Deal, David (2008): Time for play – An exploratory analysis of the changing consumption contexts of digital games. Published in: Electronic International Journal of Time Use Research , Vol. 5, : pp. 65-89.
Download (474kB) | Preview
This study posits that Internet technologies are relaxing the coupling constraints required for the consumption of digital games, resulting in entirely different modes of consumption than has been the norm for the past thirty years. The data collection and analysis found that players of traditional console-based games tend to play for several hours at a time while at a home during evenings and on weekends, the traditional scenario associated with leisure activities. Players of the latest breed of online browser-based digital games, on the other hand, tend to play them for only a few minutes at a time, and at many times throughout the day as a diversionary filler activ-ity between other daily activities. Because they utilize simple and readily available Internet technologies, online browser-based games have facilitated the penetration of digital games into new spaces, including the workplace and school, reflecting a growing trend in modern society.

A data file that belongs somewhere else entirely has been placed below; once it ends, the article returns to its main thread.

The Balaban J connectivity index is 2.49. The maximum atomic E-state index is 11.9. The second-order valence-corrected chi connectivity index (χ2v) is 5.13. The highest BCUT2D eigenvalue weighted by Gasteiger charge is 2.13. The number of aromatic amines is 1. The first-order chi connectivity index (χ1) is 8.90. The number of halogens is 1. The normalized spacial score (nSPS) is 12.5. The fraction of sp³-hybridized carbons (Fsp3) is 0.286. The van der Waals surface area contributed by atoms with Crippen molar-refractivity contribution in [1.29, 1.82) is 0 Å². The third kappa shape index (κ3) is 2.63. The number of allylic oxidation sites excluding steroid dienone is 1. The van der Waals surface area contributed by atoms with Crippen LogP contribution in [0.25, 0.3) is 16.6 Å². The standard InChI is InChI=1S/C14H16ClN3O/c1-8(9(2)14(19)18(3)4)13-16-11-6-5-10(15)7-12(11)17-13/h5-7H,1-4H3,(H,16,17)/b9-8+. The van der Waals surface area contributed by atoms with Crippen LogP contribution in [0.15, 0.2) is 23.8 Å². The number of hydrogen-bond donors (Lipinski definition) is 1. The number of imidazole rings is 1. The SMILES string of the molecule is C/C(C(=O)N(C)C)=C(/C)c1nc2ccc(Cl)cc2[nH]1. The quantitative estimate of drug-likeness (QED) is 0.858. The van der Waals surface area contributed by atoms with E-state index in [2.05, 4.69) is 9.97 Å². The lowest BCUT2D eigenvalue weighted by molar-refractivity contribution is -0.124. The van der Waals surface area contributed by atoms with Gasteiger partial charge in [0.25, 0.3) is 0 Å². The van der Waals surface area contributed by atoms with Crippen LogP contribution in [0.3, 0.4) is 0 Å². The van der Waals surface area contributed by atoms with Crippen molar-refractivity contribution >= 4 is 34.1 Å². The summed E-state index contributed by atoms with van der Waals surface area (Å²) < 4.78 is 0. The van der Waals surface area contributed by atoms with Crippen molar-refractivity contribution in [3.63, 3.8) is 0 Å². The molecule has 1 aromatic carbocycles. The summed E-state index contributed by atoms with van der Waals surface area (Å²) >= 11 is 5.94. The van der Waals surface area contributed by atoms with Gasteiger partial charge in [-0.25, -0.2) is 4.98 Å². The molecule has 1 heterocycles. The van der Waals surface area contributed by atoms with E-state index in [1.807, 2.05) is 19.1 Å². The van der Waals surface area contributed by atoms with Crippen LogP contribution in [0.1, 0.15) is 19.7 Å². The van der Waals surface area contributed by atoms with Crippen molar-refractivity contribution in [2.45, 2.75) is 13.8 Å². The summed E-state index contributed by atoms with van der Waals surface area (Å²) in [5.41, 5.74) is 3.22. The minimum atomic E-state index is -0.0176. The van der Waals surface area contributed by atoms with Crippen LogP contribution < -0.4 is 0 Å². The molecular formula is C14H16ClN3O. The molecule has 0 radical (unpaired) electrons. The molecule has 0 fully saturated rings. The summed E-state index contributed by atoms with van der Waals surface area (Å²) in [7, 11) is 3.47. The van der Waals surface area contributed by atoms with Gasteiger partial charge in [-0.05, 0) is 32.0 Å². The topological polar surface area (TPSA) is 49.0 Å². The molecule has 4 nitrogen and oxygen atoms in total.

|Item Type:||MPRA Paper|
|Original Title:||Time for play – An exploratory analysis of the changing consumption contexts of digital games|
|Keywords:||Digital games; online browser-based games; time use; uses and gratifications|
|Subjects:||D - Microeconomics > D7 - Analysis of Collective Decision-Making > D70 - General
Z - Other Special Topics > Z1 - Cultural Economics ; Economic Sociology ; Economic Anthropology > Z19 - Other
J - Labor and Demographic Economics > J2 - Demand and Supply of Labor > J22 - Time Allocation and Labor Supply
C - Mathematical and Quantitative Methods > C8 - Data Collection and Data Estimation Methodology ; Computer Programs > C89 - Other
|Depositing User:||Joachim Merz|
|Date Deposited:||20 Nov 2008 01:21|
|Last Modified:||04 Nov 2016 20:31|
Arndt, J., Gronmo, S. and D. Hawes (1981), The use of time as an expression of life-style: A cross-national study, in: Sheth, J. (ed.), Research in Marketing, JAI Press, Greenwich, Connecticut, 1-28.
Becker, G.W. (1965), A theory of the allocation of time, in: The Economic Journal, Vol. 75, No. 299, 493-517.
Blair, E. and S. Burton (1987), Cognitive processes used by survey respondents to answer behavioral frequency questions, in: Journal of Consumer Research, Vol. 14, No. 2, 280-288.